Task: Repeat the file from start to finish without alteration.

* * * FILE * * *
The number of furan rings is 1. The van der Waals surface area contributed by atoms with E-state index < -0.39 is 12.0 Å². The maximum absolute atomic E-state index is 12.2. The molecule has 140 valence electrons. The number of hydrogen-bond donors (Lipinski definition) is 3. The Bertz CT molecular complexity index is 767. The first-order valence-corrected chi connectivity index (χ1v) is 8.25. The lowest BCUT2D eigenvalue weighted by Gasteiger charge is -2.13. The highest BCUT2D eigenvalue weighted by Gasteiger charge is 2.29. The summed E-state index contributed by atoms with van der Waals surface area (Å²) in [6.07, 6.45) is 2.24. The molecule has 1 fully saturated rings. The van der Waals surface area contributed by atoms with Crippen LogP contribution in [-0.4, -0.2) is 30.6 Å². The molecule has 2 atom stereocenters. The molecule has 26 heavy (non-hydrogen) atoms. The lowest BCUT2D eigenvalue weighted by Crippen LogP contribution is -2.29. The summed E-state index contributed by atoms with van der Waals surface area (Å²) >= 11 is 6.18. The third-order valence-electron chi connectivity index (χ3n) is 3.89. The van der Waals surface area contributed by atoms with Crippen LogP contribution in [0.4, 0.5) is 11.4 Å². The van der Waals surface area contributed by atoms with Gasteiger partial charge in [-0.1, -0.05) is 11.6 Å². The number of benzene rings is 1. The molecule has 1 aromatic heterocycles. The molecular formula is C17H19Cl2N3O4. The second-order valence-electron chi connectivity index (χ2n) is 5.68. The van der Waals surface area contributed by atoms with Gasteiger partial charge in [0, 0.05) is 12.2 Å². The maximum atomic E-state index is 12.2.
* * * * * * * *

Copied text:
The number of furan rings is 1. The van der Waals surface area contributed by atoms with E-state index < -0.39 is 12.0 Å². The maximum absolute atomic E-state index is 12.2. The molecule has 140 valence electrons. The number of hydrogen-bond donors (Lipinski definition) is 3. The Bertz CT molecular complexity index is 767. The first-order valence-corrected chi connectivity index (χ1v) is 8.25. The lowest BCUT2D eigenvalue weighted by Gasteiger charge is -2.13. The highest BCUT2D eigenvalue weighted by Gasteiger charge is 2.29. The summed E-state index contributed by atoms with van der Waals surface area (Å²) in [6.07, 6.45) is 2.24. The molecule has 1 fully saturated rings. The van der Waals surface area contributed by atoms with Crippen LogP contribution in [-0.4, -0.2) is 30.6 Å². The molecule has 2 atom stereocenters. The molecule has 26 heavy (non-hydrogen) atoms. The lowest BCUT2D eigenvalue weighted by Crippen LogP contribution is -2.29. The summed E-state index contributed by atoms with van der Waals surface area (Å²) >= 11 is 6.18. The third-order valence-electron chi connectivity index (χ3n) is 3.89. The van der Waals surface area contributed by atoms with Crippen LogP contribution in [0.4, 0.5) is 11.4 Å². The van der Waals surface area contributed by atoms with Gasteiger partial charge in [-0.1, -0.05) is 11.6 Å². The number of benzene rings is 1. The molecule has 1 aromatic heterocycles. The molecular formula is C17H19Cl2N3O4. The second-order valence-electron chi connectivity index (χ2n) is 5.68. The van der Waals surface area contributed by atoms with Gasteiger partial charge in [0, 0.05) is 12.2 Å². The maximum atomic E-state index is 12.2.